Mengli Khan (15/2 > 8/1)

Has been a serial underachiever this season and has simply not progressed as expected.

Spiritofthegames (8/1 > 9/1)

Is a fair enough horse but is likely to find two or three too good for him at this level.

14:20 Anniversary 4-y-o Hurdle (Grade 1) 2m 209y – £100,000

Realistically, unless they’re not fully recovered from their Cheltenham excursions, this is between the three market leaders.

Pentland Hills (13/8 > 5/2)

Largely unheralded (20/1) winner of the Triumph Hurdle, benefiting from a particularly good ride, he is unbeaten over hurdles but his only other jumps race was a maiden hurdle at Plumpton. I think that the price is too short.

Fakir D’oudairies (6/1 > 4/1)

Went off 9/2jf in the Supreme and there was a lot to like about his 4th, particularly the way he was staying on. I think that the price is fair and it is conceivable that there is more progression in him. A big race victory would be welcome for the connections (O’Brien/McManus) who tragically lost Sir Erec in the Triumph.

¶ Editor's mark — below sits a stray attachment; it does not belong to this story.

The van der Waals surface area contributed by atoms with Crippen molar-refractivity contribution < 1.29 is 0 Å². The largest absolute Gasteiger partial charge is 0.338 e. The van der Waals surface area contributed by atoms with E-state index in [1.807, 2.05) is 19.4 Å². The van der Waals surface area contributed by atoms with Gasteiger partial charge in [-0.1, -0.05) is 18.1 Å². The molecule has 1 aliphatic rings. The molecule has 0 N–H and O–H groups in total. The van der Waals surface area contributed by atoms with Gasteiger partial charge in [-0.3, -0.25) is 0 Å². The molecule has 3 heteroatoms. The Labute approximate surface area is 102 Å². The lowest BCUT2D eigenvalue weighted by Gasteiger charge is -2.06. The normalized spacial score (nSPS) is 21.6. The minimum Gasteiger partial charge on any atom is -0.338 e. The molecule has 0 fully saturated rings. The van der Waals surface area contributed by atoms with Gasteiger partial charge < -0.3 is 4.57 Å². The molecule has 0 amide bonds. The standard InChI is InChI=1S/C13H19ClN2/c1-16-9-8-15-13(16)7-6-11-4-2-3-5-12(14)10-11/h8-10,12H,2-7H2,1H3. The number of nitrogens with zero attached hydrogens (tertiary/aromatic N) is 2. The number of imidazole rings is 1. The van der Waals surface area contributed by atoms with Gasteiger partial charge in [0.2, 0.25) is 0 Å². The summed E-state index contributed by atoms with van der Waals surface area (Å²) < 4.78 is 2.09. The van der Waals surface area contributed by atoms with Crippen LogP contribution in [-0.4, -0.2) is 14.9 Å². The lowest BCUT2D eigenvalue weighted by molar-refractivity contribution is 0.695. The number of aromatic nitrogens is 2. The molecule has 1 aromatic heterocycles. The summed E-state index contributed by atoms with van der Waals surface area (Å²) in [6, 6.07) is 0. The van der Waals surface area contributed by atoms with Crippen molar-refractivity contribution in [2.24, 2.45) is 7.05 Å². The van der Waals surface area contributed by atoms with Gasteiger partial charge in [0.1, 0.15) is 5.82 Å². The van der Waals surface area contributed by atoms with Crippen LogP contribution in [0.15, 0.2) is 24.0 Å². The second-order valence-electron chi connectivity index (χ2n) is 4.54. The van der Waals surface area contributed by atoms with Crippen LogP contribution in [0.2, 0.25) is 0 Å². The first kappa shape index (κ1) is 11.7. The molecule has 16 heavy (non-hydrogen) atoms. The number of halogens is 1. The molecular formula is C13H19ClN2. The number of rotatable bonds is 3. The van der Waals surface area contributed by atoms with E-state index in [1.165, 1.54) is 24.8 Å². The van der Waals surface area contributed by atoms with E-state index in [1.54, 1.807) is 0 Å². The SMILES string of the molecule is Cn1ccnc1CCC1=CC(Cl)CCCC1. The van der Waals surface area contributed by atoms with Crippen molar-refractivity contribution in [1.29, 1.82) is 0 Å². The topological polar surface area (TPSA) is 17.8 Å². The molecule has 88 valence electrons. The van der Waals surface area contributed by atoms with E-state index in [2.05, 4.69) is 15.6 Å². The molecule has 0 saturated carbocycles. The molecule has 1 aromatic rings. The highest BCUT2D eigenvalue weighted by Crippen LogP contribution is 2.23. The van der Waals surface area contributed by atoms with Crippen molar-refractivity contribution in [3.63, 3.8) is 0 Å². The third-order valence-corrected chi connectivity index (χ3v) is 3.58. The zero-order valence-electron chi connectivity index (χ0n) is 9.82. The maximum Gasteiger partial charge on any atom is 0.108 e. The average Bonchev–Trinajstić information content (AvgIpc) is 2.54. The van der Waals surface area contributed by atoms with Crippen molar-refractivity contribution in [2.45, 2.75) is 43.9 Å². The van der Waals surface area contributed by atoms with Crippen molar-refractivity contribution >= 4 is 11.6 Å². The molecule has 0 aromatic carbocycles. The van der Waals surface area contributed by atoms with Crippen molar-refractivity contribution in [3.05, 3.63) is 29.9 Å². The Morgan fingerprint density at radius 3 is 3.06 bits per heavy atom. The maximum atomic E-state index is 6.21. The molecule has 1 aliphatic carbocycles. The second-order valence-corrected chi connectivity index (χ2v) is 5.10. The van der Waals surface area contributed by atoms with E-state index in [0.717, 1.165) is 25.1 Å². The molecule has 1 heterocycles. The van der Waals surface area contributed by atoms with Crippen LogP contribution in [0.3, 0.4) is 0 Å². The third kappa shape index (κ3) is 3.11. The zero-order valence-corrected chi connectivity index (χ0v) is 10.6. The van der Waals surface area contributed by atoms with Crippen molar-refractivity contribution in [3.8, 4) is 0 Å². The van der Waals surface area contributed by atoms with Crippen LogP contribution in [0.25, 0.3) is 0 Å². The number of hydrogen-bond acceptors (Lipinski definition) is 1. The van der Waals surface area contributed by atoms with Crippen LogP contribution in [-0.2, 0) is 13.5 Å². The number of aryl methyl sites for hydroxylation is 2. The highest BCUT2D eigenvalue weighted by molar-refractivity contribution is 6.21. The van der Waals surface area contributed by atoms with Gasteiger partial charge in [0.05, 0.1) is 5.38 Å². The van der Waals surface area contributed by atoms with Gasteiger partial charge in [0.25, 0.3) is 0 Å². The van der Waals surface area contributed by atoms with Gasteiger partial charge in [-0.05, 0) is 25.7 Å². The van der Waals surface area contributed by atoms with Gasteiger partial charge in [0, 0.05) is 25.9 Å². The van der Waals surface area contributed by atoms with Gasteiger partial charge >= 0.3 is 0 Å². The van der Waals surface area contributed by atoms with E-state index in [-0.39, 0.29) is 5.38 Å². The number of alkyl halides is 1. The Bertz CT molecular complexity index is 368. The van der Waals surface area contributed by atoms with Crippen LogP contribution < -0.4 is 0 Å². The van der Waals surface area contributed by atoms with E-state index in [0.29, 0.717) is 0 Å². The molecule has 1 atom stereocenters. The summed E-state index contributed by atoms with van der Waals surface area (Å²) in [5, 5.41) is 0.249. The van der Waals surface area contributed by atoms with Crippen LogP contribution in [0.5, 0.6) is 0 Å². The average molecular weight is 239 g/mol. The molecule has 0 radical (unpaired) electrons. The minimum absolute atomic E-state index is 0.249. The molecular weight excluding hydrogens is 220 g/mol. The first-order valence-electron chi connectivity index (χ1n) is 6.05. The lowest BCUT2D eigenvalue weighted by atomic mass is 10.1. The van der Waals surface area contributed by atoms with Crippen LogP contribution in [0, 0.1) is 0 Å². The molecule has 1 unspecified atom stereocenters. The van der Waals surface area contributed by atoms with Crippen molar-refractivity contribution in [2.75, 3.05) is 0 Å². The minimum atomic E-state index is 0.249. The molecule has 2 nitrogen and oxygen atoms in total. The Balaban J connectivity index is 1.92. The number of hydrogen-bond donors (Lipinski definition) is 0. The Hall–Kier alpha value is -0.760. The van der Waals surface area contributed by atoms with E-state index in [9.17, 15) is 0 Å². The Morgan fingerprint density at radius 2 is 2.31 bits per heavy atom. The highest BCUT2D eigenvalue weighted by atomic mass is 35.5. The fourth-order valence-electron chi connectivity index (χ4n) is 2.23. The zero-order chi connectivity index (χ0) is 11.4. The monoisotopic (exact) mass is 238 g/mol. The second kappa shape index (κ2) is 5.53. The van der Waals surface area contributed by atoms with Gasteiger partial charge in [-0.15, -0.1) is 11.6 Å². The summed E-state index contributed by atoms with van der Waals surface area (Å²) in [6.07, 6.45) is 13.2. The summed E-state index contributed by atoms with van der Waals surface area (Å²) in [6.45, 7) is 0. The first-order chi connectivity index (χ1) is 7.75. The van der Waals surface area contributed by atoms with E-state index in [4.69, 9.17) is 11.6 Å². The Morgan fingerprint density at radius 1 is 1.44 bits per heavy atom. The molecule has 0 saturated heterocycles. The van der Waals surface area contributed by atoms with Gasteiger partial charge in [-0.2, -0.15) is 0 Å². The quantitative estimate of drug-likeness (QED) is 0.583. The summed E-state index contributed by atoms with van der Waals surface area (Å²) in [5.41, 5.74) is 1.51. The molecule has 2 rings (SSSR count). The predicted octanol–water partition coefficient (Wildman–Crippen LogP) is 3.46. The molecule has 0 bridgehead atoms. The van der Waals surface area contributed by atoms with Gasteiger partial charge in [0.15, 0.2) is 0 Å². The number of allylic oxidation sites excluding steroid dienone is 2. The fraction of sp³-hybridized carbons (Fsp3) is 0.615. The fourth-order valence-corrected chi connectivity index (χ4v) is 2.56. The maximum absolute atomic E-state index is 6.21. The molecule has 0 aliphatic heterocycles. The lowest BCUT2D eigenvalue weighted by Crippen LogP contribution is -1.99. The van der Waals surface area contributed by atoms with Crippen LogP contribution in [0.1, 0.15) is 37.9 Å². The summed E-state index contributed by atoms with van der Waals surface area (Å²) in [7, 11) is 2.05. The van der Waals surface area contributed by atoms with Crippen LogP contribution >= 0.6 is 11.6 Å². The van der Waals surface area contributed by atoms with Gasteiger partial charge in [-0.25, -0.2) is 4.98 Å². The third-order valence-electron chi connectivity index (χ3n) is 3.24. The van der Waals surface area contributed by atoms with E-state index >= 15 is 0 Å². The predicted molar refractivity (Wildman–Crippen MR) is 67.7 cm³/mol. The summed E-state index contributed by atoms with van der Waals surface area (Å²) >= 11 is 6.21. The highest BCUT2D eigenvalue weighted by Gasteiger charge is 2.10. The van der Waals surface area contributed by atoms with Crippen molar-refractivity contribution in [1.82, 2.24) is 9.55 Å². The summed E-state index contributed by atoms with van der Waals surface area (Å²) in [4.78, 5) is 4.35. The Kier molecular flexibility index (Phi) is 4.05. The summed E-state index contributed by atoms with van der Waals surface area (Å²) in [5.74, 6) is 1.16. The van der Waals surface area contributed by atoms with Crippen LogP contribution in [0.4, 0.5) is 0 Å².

Band Of Outlaws*** (15/8 > 7/4) – selection

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This one is also trained by Joseph O’Brien and brings winning form from the Festival (Fred Winter 7/2f). He’s also chasing a four-timer. I think that the current 15/8 is excellent value.

Outside these three we are currently 10/1 bar, with a couple at 25/1 and the outsider at 33/1. In my view they are a long way behind the leading contenders and should be completely disregarded.

14:50 Betway Bowl Chase (Grade 1) 3m 210y – £200,000

On the face of it, this is a really classy race, comprising four participants in this year’s Gold Cup and two from the Ryanair. However, that is precisely the reason for exercising considerable caution. The gap between Cheltenham and Aintree is shorter than usual (20 days for the Gold Cup participants) and I don’t think that anyone would dispute that the Gold Cup is a tough race which often leaves its mark. Of the Ryanair runners, Road To Respect is way too short at 11/2 and Balko Des Flos is not a top order horse, as reflected by his current 33/1. So let’s take a look at the Gold Cup runners.